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What to expect when you’re expecting (a hospital bill)

Even if you’re covered by insurance, the cost of pregnancy and delivery can be surprising. Plan designs, cost variances in different parts of the country, and unexpected complications can all add to your total hospital delivery cost.

So let’s talk about what you can expect and how to prepare for the bill.

The true cost of pregnancy

We’ve done the research on the average prices for routine vaginal and Cesarean delivery (C-sections) across the country. (Note: this is the combined price average for consumers and insurance companies.)

Click here to see the research >>

Kansas City ranks the lowest of major cities at $6,075 for routine vaginal delivery costs, while Sacramento ranks the costliest at $15,420.

Sacramento also ranks the highest for Cesarean delivery costs at $27,067, while Pittsburgh ranks the lowest at $6,891.*

Plan design

Those numbers are pretty overwhelming, but you won’t be stuck with the entire bill if you’re on an insurance plan. Most health plans cover a significant portion of the cost of pregnancy and delivery, including preventive care.

But the exact cost depends on the design of your plan. You may be on a PPO, HMO, or high-deductible plan, all with different cost-sharing models. So if you’re planning on having a child next year, make sure to choose a health plan that works for your family.

For example, if you pick a health plan with a lower deductible and out-of-pocket maximum, you’ll likely pay higher monthly premiums. Still, if the cost of your monthly premiums will be less than your out-of-pocket costs, it would pay to choose the plan with the lower deductible.

What about surprise costs?

Depending on the specifics of your labor, delivery, and health plan, you could wind up with extra costs. For example, unplanned C-sections can add significantly to the cost of pregnancy.

Here are a few other surprise examples we found:

  • Out-of-network doctors
    Sometimes your chosen hospital is in-network, but the doctor performing the birth is out-of-network. Unfortunately, this can result in higher costs. How can you avoid this? Develop a relationship with a delivering doctor, or ask the hospital which networks their delivering doctors belong to.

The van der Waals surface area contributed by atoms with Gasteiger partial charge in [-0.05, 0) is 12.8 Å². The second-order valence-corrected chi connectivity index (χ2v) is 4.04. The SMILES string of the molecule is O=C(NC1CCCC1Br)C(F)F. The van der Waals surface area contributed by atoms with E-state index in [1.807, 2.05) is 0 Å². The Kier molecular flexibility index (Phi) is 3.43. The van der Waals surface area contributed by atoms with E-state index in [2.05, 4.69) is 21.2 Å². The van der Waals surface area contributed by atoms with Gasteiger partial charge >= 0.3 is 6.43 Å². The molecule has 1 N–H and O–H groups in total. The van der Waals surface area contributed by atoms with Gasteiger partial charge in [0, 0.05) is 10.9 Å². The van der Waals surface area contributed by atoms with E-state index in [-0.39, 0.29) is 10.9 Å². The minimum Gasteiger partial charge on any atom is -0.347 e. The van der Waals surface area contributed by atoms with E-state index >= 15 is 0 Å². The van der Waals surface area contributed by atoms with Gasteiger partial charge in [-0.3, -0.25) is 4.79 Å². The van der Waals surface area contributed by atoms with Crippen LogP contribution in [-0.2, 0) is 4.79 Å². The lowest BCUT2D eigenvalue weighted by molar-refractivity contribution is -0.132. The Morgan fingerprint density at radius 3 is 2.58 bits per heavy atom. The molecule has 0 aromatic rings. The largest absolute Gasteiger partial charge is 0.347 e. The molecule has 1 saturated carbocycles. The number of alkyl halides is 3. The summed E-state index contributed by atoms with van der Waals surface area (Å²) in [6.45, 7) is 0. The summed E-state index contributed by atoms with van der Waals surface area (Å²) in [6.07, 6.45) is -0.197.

• Anesthesia
    Although an operation itself may be covered under your plan, you could still be charged for the anesthesia. Check if your hospital has a range of prices for anesthesia and if you can get a cost estimate beforehand.

Take advantage of preventive care

Most health plans cover a number of prenatal and preventive care services for women. Not only are these available for free, they could also help you avoid surprise procedures or complications that spike hospital delivery costs.

  1. Regular prenatal visits
  2. Anemia screenings on a routine basis
  3. Urinary tract or other infection screenings
  4. Breastfeeding support and counseling from trained providers, as well as access to breastfeeding supplies
  5. Cervical cancer screenings
  6. Folic acid supplements
  7. Gestational diabetes screening for women 24 to 28 weeks pregnant and those at high risk of developing gestational diabetes
  8. Hepatitis B screening
  9. Syphilis screening

*Our analysis includes the following costs: prenatal office visits, required ultrasounds, delivery, hospital stay, and one visit after delivery. It does not include the costs of tests, elective ultrasounds, imaging, medicine, and anesthesia.

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